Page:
- Michael Jackson was reportedly almost bankrupt before his death in 2009
- Banker David Dunn said he was hired in 2007 to help pull Jackson back from the brink of bankruptcy
- Jackson's estate is currently in a tussle with IRS because they claim that the estate of the pop legend was undervalued
Michael Jackson was an American singer, songwriter, and dancer.
He was one of the most popular entertainers in the world, called 'The King of Pop' and was the best-selling music artist at the time of his death.
Jackson won hundreds of awards, making him the most awarded recording artist in the history of popular music.
One would think for such a high ranking, famous and successful artist, money would not be a problem but this was not the case for Michael Jackson.
A long time before his death, Jackson was in huge debts and facing bankruptcy.
His banker, David Dunn said Jackson was desperately on edge trying to figure out what he could do to address his financial crisis.
His financial state worsened in 2005 after his trial for child molestation caused one of his lenders, the Bank of America to stop funding him.
Dunn explained that his attempts to salvage Jackson's estate was sometimes frustrated by the man himself as MJ often signed unfavorable side deals that lured him in with upfront cash.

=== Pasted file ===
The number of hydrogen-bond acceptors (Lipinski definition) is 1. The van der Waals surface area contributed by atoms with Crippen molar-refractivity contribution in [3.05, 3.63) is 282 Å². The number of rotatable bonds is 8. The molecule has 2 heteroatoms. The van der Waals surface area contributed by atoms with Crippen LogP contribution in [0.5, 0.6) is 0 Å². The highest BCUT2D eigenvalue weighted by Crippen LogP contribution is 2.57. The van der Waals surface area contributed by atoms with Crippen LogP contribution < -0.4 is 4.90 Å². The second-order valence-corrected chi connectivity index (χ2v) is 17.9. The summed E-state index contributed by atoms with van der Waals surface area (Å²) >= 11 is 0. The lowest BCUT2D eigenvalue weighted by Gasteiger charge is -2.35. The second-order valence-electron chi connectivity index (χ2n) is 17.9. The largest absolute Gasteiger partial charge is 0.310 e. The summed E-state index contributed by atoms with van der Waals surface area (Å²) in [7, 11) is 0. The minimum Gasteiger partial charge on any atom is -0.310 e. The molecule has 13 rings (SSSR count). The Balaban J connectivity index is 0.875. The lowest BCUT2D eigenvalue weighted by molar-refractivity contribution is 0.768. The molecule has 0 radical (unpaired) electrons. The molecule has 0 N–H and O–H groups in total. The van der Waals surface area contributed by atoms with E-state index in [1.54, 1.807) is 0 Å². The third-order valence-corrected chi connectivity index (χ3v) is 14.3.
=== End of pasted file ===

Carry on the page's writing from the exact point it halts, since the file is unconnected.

In 2008, Jackson was reported to be over 300 million dollars in debt because of his uncontrolled spending and his 'Neverland Ranch' was facing foreclosure
The banker, Dunn said he spoke to Jackson over the phone at least once a month and the legend was always sad that he wouldn't be living in Neverland Ranch again:
'He talked about his young career and being at his peak. He was struggling with how to make a living and still be with his children, who were of paramount importance'
Jackson cared greatly about his children even in his financial crises.
David Dunn said he remembered a day when Jackson interrupted a fairly intense call about his depleted finances because his youngest child was sick and then went to get the boy and fussed over him.
The Rev. Jesse Jackson even spoke to Jackson and advised him about his finances.
'This is you, you’ve got a bucket, and this tap here is your cash flow... We’ve got to put a bottom on your bucket, you have to stop spending'
Although Jackson was in huge debts, he really wanted to have his last tour 'This is it' so he started surrounding himself with people who could make that happen.
It was at this point Dunn resigned in 2009 as he hadn't been paid for two years with a total bill of about $330,000 and also because he didn't feel comfortable with the kind of people Jackson was surrounding himself with.
This included Arfak Hussain, a British fraudster who 'made' two bottles of $100,000 perfume and sold them both to Michael.
MJ died June 25, 2009.
And then renewed interest in his music was spiked and the revenue generated assisted his estate to untangle its complex web of debts and generate new income with the 'This Is It' concert movie.
However, Jackson's estate is currently in court with the IRS claiming that the assets of the estate were grossly undervalued.
But Jackson's estate is adamant that before Jackson's death, the value of his estate did come down because of his child molestation trial and media coverage of his eccentric personal life.